SEOUL, Sept. 20 (Korea Bizwire) – T.O.P of the popular K-pop boy band BigBang said Monday he feels honored to curate a charity auction by one of the world’s largest brokers of collectibles.
“I carefully chose each one of the items to be put on sale in this event together with the Sotheby’s, keeping in close contact for more than one year,” the 29-year-old singer-rapper said during a news conference in Seoul to promote the event. “I feel really great and honored to be taking part in the event and for the confidence that Sotheby’s has given to me even though I’m just a young art collector.”
The BigBang rapper will present an art collection labeled “#TTTOP,” on Oct. 3 in Hong Kong. More than 25 pieces worth US$11.5 million from up-and-coming Asian and renowned Western artists will be put on sale. Among the distinguished artists presented are Andy Warhol, George Condo, Rudolf Stingel, Sigmar Polke, Kim Whan-ki, Lee U-fan and Paik Nam-june.
Also included are works by rising Japanese, South Korean and Chinese artists such as Gokita Tomoo, He Xiangyu and Saito Makoto and the singer’s friends and modern artists Takashi Murakami and Nawa Kohei.
“I selected works that best suit my taste as a young collector,” said the star whose Korean name is Choi Seung-hyun. “I also put importance on the freshness of ideas and the size of beauty behind them.”
Patti Wong, chairperson of Sotheby’s Asia, said she thought the young celebrity’s taste could best represent the change of global trends.
This marks the New York-based British multinational company’s first collaboration with a young Asian celebrity.
The singer-songwriter-actor is also known for his passion for collecting furniture and contemporary art work. He previously worked as the curator of a contemporary art exhibition titled “The Eye Zone” at Singapore Art Science Museum.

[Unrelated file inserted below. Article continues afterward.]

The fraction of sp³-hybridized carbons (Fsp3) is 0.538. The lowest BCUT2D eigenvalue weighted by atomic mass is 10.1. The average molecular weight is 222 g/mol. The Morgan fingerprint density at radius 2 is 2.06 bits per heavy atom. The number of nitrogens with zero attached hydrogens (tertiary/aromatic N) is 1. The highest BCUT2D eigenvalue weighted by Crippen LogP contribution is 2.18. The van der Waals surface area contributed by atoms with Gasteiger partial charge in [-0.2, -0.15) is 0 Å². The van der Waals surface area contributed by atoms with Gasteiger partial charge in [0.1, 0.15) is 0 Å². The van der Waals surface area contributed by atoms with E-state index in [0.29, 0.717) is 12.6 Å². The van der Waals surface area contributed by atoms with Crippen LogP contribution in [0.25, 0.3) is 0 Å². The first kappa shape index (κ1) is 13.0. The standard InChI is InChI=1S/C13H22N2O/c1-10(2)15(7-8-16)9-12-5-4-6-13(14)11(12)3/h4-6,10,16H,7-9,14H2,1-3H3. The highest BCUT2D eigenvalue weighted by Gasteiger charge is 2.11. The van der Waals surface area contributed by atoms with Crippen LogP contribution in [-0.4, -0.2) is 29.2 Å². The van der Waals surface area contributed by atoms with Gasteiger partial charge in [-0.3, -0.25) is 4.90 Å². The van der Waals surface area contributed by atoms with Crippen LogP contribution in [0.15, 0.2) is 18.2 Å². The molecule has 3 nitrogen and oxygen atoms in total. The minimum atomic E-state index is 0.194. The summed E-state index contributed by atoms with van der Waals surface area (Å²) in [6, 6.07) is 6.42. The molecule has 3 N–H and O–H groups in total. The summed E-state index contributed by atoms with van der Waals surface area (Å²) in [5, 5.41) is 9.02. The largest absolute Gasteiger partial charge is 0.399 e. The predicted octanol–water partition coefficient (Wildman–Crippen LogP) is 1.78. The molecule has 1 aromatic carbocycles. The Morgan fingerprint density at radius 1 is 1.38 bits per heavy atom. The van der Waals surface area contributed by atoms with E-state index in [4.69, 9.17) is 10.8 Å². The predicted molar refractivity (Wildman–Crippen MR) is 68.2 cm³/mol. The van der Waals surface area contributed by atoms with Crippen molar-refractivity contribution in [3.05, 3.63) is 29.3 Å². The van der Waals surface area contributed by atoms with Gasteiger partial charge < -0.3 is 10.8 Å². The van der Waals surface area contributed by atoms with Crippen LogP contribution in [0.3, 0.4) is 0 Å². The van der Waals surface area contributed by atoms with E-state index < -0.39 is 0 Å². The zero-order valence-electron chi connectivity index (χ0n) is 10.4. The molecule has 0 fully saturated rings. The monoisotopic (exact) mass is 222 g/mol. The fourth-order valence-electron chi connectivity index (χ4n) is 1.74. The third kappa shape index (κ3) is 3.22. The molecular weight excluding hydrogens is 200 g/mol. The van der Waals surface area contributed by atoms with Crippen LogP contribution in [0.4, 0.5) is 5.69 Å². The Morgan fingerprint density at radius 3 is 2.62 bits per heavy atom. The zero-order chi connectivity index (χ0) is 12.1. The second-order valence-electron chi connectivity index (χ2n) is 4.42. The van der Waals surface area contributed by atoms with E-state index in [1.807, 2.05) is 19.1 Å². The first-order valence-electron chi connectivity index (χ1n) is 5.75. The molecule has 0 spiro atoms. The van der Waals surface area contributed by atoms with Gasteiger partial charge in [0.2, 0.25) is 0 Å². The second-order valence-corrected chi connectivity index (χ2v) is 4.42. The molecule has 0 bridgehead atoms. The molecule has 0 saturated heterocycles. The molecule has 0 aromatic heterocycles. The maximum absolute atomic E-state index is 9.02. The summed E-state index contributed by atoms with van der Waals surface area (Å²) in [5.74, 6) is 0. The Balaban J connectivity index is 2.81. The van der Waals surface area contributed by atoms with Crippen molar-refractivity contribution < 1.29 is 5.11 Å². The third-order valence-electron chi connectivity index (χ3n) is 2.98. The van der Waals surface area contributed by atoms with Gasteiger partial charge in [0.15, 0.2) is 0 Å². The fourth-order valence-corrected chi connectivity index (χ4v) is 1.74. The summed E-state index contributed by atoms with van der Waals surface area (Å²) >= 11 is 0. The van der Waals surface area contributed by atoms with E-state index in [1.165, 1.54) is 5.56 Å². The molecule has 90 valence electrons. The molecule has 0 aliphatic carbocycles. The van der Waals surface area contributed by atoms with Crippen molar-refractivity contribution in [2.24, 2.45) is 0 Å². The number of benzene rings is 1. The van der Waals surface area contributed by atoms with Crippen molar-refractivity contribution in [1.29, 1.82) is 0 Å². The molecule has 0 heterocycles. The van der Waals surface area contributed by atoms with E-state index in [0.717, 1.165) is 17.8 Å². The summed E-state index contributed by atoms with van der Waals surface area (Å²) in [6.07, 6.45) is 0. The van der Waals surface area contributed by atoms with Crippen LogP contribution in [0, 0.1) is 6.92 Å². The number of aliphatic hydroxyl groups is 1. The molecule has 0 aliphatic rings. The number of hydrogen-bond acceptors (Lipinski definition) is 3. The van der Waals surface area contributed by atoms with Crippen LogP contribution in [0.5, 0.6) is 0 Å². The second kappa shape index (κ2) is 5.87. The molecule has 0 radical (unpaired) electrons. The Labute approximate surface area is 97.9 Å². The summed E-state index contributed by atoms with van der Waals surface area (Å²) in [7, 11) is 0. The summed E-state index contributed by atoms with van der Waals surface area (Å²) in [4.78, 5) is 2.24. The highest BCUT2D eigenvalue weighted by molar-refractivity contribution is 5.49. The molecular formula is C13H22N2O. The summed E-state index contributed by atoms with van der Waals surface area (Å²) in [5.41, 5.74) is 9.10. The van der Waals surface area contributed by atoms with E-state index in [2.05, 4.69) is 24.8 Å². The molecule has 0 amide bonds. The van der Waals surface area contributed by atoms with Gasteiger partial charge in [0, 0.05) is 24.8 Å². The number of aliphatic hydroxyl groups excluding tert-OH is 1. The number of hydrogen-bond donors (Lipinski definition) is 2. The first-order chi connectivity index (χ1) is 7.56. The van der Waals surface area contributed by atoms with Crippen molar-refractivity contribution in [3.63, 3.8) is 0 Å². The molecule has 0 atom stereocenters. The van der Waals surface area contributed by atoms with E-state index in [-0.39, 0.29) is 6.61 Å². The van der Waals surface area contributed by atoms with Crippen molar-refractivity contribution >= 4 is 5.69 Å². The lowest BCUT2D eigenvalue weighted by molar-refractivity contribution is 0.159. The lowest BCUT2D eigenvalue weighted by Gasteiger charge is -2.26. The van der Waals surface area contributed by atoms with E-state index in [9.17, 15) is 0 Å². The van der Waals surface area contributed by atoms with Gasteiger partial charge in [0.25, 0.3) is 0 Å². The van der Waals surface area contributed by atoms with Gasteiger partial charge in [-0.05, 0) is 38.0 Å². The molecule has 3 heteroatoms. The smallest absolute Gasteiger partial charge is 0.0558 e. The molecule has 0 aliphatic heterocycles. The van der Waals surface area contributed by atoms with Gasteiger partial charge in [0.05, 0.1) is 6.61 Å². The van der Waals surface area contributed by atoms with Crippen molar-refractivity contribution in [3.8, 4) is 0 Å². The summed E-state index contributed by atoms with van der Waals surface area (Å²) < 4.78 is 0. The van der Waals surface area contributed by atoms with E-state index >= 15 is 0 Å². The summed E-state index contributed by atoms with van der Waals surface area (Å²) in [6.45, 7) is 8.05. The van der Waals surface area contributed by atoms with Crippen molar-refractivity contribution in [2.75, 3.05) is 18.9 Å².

Despite his passion for art, however, the Korean singer confided that participating in the auction as a curator was not an easy choice.
“I came to know Terase through a Japanese collector about a year and half ago and heard that Sotheby’s wanted to do a project with a young collector,” he said, referring to Yuki Terase, a specialist in Sotheby’s Contemporary Asian Art department. “I usually have much interest in fine art, but hesitated a lot, fearing that people would look at me with a judgmental eye.”
What drove him to accept the offer was Sotheby’s plan to donate part of the profits from the “#TTTOP” auction to The Asian Cultural Council, a non-profit foundation engaged in fostering economically struggling young art talent in Asia.
T.O.P said he knew difficulties of artists quite well because he has many close relatives who studied painting.
“This is not the usual kind of commercial auction but a goodwill event to help struggling young artists,” he said. “I hope there will be a good outcome.”
Wong said it was the global rise of Korean art that helped her enjoy the “privilege” of collaborating with the BigBang member.
“The emergence of modern and contemporary Korean art in the international market has been eye-catching. We’ve also seen Korean clients participating in our auctions in Hong Kong, London and New York,” she said during the news conference. “This is a privilage to be working with T.O.P this October, bringing in an exciting sale to the Korean market and to the wider audience.
“We believe our bringing highights from some of our international auctions to Seoul will excite the market and deepen our relationship with the local collecting community.”
The preview exhibition for the auction is scheduled for Sept. 21-22 in Seoul and Sept. 30-Oct. 3 in Hong Kong.